In DepthNeuroscience

Alzheimer's amyloid theory gets modest boost

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Science  31 Jul 2015:
Vol. 349, Issue 6247, pp. 464
DOI: 10.1126/science.349.6247.464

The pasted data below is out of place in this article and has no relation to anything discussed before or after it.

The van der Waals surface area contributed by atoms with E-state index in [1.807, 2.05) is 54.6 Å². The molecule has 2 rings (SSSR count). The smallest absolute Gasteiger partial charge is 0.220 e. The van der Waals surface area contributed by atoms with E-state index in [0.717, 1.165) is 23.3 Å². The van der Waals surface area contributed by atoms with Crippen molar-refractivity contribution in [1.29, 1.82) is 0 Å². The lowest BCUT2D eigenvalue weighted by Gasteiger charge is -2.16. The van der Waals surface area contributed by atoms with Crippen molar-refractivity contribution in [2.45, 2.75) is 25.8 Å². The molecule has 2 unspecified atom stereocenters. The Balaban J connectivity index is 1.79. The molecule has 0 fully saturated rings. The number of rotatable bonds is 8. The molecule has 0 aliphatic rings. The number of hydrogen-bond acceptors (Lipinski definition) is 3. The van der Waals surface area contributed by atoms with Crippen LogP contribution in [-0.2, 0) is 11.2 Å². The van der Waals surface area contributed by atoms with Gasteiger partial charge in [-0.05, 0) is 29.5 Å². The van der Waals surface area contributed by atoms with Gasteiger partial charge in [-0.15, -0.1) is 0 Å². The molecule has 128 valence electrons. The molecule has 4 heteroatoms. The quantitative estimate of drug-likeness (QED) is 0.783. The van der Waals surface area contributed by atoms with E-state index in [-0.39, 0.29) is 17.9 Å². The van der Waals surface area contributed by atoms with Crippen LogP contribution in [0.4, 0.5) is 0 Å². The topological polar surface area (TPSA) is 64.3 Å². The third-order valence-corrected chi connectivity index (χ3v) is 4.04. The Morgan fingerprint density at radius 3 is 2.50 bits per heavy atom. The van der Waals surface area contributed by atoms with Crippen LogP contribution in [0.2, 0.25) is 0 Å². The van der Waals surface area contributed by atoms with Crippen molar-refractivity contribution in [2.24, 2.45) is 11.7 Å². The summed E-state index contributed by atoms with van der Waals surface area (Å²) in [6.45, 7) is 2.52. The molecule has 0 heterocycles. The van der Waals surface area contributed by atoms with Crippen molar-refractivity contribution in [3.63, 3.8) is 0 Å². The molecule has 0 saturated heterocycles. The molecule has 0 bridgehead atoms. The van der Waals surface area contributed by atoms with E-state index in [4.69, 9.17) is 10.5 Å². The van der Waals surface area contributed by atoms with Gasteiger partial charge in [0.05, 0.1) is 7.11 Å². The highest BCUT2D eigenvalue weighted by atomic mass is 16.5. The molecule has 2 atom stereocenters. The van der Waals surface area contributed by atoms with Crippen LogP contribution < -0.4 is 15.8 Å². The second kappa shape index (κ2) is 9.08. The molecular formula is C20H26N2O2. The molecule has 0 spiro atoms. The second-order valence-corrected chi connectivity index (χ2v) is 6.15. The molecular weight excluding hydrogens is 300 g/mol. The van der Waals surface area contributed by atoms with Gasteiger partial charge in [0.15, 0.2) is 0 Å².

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At the Alzheimer's Association International Conference in Washington, D.C., last week, researchers expressed cautious optimism that the field is gaining momentum. The primary reason: tantalizing hints from two high-profile, phase II trials of antibodies that latch onto β amyloid, a protein that forms sticky masses in the brains of people with Alzheimer's. To some, the small number of people studied and the modest results were far from persuasive. But to others at the meeting, the findings provide some of the first encouraging evidence that β amyloid is a target for treatment. One next step is to try to stimulate the body's own immune defenses with an antiamyloid vaccine—an approach that failed in the past but is now getting a second look.